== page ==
Also available in other formats.
Register your product to gain access to bonus material or receive a coupon.
The challenges of designing, building, and maintaining large-scale, distributed enterprise systems are truly daunting. Written by and for IT professionals, IT Architectures and Middleware, Second Edition, will help you rise above the conflicts of new business objectives, new technologies, and vendor wars, allowing you to think clearly and productively about the particular challenges you face.
This book focuses on the essential principles and priorities of system design and emphasizes the new requirements emerging from the rise of e-commerce and distributed, integrated systems. It offers a concise overview of middleware technology alternatives and distributed systems. Numerous increasingly complex examples are incorporated throughout, and the book concludes with some short case studies.
Topics covered include:
In this new edition, with updates throughout, coverage has been expanded to include:
1. The Problem.
Example: Moving to e-business.
What is IT architecture?
Why is this different from what we did before?
Rewrite or evolve?
Who develops the architecture?
Remote procedure calls.
Remote database access.
Distributed transaction processing.
Message queuing versus distributed transaction processing.
What happened to all this technology?
Using object middleware.
Transactional component middleware.
Final comments on TCM.
Using Web services: A pragmatic approach.
The communications link.
The middleware protocol.
The programmatic interface.
Naming and directory services.
Comments on Web services.
Vendor platform architectures.
Using vendor architectures.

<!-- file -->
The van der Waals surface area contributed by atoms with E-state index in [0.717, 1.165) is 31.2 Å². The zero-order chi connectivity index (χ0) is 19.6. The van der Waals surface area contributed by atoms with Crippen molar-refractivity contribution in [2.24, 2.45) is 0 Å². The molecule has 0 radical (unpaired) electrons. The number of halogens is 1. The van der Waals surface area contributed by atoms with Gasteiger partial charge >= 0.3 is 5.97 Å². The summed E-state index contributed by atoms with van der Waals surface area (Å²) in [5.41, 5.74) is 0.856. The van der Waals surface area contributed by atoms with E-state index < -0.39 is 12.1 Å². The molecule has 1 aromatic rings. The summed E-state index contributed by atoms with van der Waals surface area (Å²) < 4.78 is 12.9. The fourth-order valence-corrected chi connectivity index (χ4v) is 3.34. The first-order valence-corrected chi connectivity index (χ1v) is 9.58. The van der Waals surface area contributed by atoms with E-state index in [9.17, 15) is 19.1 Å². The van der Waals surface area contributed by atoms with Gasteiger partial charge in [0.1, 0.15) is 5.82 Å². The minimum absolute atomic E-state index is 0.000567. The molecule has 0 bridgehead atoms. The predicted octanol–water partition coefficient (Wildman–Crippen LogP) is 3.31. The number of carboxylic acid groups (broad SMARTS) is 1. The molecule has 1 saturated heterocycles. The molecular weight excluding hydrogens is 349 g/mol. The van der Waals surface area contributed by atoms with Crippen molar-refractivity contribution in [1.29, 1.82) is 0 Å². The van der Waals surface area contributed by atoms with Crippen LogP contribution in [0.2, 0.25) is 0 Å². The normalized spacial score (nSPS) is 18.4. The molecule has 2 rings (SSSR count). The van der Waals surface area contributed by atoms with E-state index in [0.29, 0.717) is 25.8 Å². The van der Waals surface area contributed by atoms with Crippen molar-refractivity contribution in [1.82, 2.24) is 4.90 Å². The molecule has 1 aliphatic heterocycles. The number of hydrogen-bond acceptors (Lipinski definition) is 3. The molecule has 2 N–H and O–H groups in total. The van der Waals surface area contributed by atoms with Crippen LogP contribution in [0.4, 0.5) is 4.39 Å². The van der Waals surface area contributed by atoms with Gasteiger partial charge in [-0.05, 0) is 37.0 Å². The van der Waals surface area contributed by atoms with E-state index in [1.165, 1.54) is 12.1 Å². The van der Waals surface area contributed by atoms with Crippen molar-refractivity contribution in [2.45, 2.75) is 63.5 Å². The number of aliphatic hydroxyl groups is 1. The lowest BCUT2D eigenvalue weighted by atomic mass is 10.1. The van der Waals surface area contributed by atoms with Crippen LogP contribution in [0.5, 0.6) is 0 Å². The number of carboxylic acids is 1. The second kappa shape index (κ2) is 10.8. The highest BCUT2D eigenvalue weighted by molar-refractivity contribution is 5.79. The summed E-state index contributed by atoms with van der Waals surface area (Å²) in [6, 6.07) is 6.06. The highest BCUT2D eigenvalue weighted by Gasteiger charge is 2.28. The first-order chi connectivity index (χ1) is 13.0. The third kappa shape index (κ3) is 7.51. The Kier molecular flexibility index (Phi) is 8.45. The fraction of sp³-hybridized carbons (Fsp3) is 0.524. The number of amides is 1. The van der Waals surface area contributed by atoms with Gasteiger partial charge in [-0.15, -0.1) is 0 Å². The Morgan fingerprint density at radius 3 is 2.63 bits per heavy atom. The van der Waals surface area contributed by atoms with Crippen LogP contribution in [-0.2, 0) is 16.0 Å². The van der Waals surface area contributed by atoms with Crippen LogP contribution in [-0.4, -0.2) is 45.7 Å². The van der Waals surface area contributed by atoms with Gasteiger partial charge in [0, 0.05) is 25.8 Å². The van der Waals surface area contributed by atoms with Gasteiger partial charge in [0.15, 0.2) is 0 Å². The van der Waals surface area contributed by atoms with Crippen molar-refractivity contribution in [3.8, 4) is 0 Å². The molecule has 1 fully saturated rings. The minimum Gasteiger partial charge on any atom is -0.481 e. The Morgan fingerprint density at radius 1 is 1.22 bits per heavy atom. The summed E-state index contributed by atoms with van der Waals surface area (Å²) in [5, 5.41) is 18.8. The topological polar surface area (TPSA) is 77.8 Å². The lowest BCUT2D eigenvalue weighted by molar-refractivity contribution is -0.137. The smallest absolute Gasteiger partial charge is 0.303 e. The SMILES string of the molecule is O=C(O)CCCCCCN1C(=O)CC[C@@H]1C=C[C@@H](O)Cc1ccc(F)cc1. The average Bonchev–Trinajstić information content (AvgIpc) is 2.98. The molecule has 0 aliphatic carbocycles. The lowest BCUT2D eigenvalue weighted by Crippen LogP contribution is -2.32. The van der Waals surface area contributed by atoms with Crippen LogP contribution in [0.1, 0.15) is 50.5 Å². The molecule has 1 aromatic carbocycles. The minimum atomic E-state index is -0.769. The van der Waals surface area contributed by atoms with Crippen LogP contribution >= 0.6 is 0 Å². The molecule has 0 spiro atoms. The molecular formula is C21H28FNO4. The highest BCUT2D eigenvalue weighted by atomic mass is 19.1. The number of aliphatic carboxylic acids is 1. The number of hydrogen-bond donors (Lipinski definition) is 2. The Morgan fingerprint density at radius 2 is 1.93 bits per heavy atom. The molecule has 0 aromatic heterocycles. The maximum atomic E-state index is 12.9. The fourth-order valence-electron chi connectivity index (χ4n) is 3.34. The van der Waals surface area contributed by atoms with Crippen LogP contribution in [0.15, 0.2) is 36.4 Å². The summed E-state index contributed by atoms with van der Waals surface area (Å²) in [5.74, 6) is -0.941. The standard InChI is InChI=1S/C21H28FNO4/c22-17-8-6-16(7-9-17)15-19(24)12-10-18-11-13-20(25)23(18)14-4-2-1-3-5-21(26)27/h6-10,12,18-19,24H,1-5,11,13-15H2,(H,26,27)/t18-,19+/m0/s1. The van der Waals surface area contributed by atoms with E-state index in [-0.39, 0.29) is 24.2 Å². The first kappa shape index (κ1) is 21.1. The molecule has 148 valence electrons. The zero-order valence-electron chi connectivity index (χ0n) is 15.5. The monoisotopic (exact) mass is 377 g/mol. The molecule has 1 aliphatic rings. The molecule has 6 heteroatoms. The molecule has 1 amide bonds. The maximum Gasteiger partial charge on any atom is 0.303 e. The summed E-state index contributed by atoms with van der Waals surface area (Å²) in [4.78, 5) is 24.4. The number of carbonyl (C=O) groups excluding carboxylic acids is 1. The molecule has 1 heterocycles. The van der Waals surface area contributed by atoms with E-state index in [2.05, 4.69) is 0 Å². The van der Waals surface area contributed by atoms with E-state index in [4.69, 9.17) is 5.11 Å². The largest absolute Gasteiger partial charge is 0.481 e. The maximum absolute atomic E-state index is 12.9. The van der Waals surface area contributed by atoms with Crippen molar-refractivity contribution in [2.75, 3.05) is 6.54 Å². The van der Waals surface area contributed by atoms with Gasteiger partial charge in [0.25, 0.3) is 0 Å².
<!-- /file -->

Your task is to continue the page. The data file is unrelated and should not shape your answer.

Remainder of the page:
Strawman for user target architecture.
What is middleware for?
Support for business processes.
The presentation tier.
The processing tier.
The data tier.
Services versus tiers.
Middleware bus architectures.
Web services architectures.
Loosely coupled versus tightly coupled.
Using backup servers.
Cleanup work in progress.
Activating the application.
Reprocessing "lost" messages.
Applying resiliency techniques.
System software failure.
Application software failure.
Developing a resiliency strategy.
The un-slippery slope.
Transactional component containers.
Using remote database access for real-time transactions.
Conclusions about real time.
Is distribution an alternative?
Business intelligence systems.
Ad hoc database queries.
Backups and recovery.
Design for scalability and performance.
Functions and users.
Inter-relationships and organization.
From silos to distributed environments.
Systems management technology.
Putting it together.
What security is needed.
Traditional distributed system security.
Web services security.
Architecture and security.
Problems with today's design approaches.
Design up front or as needed?
The role of business rules.
Silo and monolithic development.
The role of architecture.
Levels of design.
Reconciling design approaches.
What is a process?
Information and processes.
Architecture process patterns.
Clarification and analysis.
The context for integration design.
Recovery and long transactions.
How to do integration design.
What makes a good integration design?
Basic process information.
Marketing and strategic business analysis.
Summary of requirements for information access.
Shared data or controlled duplication.
Creating consistency in existing databases.
The technical problem.
The data migration problem.
The business process problem.
The information controller.
Creating a presentation layer.
Interface size mismatch.
Turning existing applications into services.
Building a middle tier.
Business processing change with new interfaces.
Changing the middleware between transaction servers.
Case 1: Providing an integration infrastructure.
Case 2: Creating a service-oriented architecture.
Case 3: Developing a new application.
Remarks on common mistakes.
What does the future hold?
The key points to remember.
Middleware technology alternatives.
IT architecture guidelines.
Distributed systems technology principles.
Distributed systems implementation design.